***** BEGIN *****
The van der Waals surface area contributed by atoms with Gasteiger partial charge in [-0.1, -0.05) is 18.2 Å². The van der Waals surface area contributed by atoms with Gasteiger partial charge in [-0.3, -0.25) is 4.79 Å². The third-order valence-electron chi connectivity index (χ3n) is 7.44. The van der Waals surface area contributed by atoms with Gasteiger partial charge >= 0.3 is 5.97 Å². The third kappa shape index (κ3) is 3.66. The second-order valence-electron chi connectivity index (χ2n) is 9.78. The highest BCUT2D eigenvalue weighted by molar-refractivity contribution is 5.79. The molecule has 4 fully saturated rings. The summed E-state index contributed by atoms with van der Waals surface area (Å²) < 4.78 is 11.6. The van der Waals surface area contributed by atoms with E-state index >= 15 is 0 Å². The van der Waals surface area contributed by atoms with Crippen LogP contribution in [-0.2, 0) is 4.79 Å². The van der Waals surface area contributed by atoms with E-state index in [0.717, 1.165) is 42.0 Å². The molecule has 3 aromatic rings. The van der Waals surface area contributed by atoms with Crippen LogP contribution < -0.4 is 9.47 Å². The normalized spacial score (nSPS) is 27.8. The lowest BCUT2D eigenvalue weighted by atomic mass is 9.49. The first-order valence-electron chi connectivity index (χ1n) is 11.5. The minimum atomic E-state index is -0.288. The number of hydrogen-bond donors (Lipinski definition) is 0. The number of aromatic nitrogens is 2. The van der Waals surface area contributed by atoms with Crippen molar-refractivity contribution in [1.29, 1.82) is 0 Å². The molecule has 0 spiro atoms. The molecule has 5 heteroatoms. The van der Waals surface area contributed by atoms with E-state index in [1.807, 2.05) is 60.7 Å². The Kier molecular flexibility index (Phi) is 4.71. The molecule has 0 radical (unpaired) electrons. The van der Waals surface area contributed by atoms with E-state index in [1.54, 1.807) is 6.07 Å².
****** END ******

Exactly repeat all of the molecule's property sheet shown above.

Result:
The van der Waals surface area contributed by atoms with Gasteiger partial charge in [-0.1, -0.05) is 18.2 Å². The van der Waals surface area contributed by atoms with Gasteiger partial charge in [-0.3, -0.25) is 4.79 Å². The third-order valence-electron chi connectivity index (χ3n) is 7.44. The van der Waals surface area contributed by atoms with Gasteiger partial charge >= 0.3 is 5.97 Å². The third kappa shape index (κ3) is 3.66. The second-order valence-electron chi connectivity index (χ2n) is 9.78. The highest BCUT2D eigenvalue weighted by molar-refractivity contribution is 5.79. The molecule has 4 fully saturated rings. The summed E-state index contributed by atoms with van der Waals surface area (Å²) < 4.78 is 11.6. The van der Waals surface area contributed by atoms with E-state index >= 15 is 0 Å². The van der Waals surface area contributed by atoms with Crippen LogP contribution in [-0.2, 0) is 4.79 Å². The van der Waals surface area contributed by atoms with E-state index in [0.717, 1.165) is 42.0 Å². The molecule has 3 aromatic rings. The van der Waals surface area contributed by atoms with Crippen LogP contribution < -0.4 is 9.47 Å². The normalized spacial score (nSPS) is 27.8. The lowest BCUT2D eigenvalue weighted by atomic mass is 9.49. The first-order valence-electron chi connectivity index (χ1n) is 11.5. The minimum atomic E-state index is -0.288. The number of hydrogen-bond donors (Lipinski definition) is 0. The number of aromatic nitrogens is 2. The van der Waals surface area contributed by atoms with Crippen molar-refractivity contribution in [1.29, 1.82) is 0 Å². The molecule has 0 spiro atoms. The molecule has 5 heteroatoms. The van der Waals surface area contributed by atoms with E-state index in [1.807, 2.05) is 60.7 Å². The Kier molecular flexibility index (Phi) is 4.71. The molecule has 0 radical (unpaired) electrons. The van der Waals surface area contributed by atoms with E-state index in [1.54, 1.807) is 6.07 Å².